Special Report DDA: The case for unlimited access

A ban on discrimination against disabled people presents opportunities as well as challenges, writes Mike Fletcher.

Last October saw a big shake-up in consumer and employee rights when the final rights of access contained within the Disability Discrimination Act 1995 (DDA) came into force.

The DDA states that if you're a service provider, you must make reasonable physical adjustments to your premises to ensure that people with disabilities are not discriminated against. The term 'premises' includes exhibition stands, venues, mobile display vehicles and any event environment where a disabled person will wish to gain access.

The law also stipulates requirements for differing types of disability, including impaired mobility, visual impairment, hearing difficulties, speech impediments, learning disabilities and hidden impairments such as arthritis.

The Association of Exhibition Organisers' project division, which encompasses the Association of Exhibition Venues and the Association of Exhibition Contractors, is about to release details on how companies can meet their DDA responsibilities when it comes to organising and exhibiting at exhibitions.

Currently, it is focused on raising awareness that the Act is in force.

Service suppliers such as Event Marketing Solutions (EMS) lobby for disabled access as a standard feature within the design of mobile units and roadshows.

EMS managing director Keith Austen says: "Disabled customers have a combined spending power of over £80bn, so ensuring mobile exhibition units are more accessible to them can only benefit someone's business."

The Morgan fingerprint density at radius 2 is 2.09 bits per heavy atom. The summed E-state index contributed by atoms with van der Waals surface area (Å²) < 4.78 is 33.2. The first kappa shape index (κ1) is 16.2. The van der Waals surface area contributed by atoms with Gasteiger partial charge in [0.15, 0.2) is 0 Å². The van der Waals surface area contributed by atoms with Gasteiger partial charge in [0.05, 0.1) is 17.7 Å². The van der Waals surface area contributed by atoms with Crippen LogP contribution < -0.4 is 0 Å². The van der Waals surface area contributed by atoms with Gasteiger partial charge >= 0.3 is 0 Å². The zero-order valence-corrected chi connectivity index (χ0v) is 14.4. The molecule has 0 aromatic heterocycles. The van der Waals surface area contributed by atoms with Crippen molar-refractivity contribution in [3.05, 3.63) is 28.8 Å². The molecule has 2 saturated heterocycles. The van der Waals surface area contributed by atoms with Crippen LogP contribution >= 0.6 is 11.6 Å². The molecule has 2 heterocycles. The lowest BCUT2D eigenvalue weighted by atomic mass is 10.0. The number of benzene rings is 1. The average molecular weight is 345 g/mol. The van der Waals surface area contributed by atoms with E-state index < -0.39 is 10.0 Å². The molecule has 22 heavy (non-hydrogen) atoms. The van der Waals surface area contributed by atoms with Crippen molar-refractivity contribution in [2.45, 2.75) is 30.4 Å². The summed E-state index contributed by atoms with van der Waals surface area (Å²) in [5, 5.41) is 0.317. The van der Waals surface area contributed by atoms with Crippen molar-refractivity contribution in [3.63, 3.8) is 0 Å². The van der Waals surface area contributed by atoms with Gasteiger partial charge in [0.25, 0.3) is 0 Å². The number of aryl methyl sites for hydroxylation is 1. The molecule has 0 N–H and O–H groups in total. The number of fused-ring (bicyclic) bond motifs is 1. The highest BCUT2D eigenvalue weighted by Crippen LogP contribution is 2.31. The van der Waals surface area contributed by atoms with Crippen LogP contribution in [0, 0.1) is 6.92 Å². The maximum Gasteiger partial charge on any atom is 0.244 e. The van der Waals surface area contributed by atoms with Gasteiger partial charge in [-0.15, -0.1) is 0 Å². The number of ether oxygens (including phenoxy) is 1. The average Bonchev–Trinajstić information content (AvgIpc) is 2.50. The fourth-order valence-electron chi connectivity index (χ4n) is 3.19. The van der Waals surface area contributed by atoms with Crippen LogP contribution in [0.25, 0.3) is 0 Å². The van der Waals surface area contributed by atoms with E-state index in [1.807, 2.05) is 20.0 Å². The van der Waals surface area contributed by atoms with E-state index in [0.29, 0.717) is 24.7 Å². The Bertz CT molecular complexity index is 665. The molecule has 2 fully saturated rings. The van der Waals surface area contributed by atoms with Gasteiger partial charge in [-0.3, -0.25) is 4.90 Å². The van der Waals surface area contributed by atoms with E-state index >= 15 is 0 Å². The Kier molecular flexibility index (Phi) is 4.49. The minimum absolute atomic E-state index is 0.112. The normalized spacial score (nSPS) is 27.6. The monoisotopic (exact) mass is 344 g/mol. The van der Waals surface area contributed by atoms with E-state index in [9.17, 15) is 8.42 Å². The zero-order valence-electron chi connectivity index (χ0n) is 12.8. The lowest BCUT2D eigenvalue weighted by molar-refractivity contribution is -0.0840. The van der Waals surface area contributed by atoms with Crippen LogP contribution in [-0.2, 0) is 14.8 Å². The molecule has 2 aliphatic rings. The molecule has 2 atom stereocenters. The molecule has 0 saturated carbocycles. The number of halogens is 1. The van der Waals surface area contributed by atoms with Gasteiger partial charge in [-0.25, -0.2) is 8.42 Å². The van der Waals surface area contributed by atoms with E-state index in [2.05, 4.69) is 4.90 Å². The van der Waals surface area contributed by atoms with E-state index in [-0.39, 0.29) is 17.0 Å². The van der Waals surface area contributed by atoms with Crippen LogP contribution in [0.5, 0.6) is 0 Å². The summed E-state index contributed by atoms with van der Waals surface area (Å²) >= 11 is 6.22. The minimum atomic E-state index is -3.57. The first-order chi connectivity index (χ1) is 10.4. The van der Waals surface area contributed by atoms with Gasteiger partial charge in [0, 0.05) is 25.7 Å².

EMS advises several ways in which companies looking to use mobile units can ensure that they stay within the guidelines of the DDA. These include lighting the unit with clear signs for visually impaired people, installing an induction loop for people with hearing problems, providing seating for someone with a mobility impairment or a condition such as ME and installing a ramp and a handrail for wheelchair users.

The duty to make 'reasonable adjustments' falls into three main areas: changing practices, policies and procedures; providing auxiliary aids and services; and overcoming physical features by removing or altering them.

"Simple measures - such as lowering a reception desk so that it is more accessible for people who use wheelchairs - can be translated across both mobile promotional units and venues plus exhibition stands. Using colour contrast to ensure entrances and exits are easier to use for visually impaired people is another relatively straightforward change that all employers should ensure," says Austen.

The employment provisions section of the DDA came into force in December 1996 and applies to companies with 15 or more employees. According to the AEO project division there are two main ways in which an employer might unlawfully discriminate against a disabled employee or job applicant.

Association of Exhibition Contractors project director John Sanders says: "By treating him or her less favourably without justification than other employees or job applicants because of his or her disability or by not making reasonable adjustments, employers are potentially discriminating against around 10 million disabled adults in the UK."

According to Sanders, the most relevant part of the DDA as far as event organisers are concerned is the section governing access to goods and services, which came into force in October 1999 and deals with anyone providing goods, facilities or services to the public. "This is the part that we think of when we talk about the DDA. Simply, can they book, get in and then buy stuff?"

If the example given in the official DDA guidance document is adhered to, then the answer is probably no. It states: "Despite providing qualified British Sign Language (BSL) interpreters for deaf delegates who use BSL, the conference organiser fails to ensure that those delegates have the option to be seated near and in full view of the interpreter (who are themselves in a well lit area). As a result, not all delegates are able to follow the interpretation. The auxiliary service provided has not been effective in making the event fully accessible to those deaf delegates."

Next month the AEO projects division, in partnership with Event magazine, will look at what companies can do to meet their DDA responsibilities.


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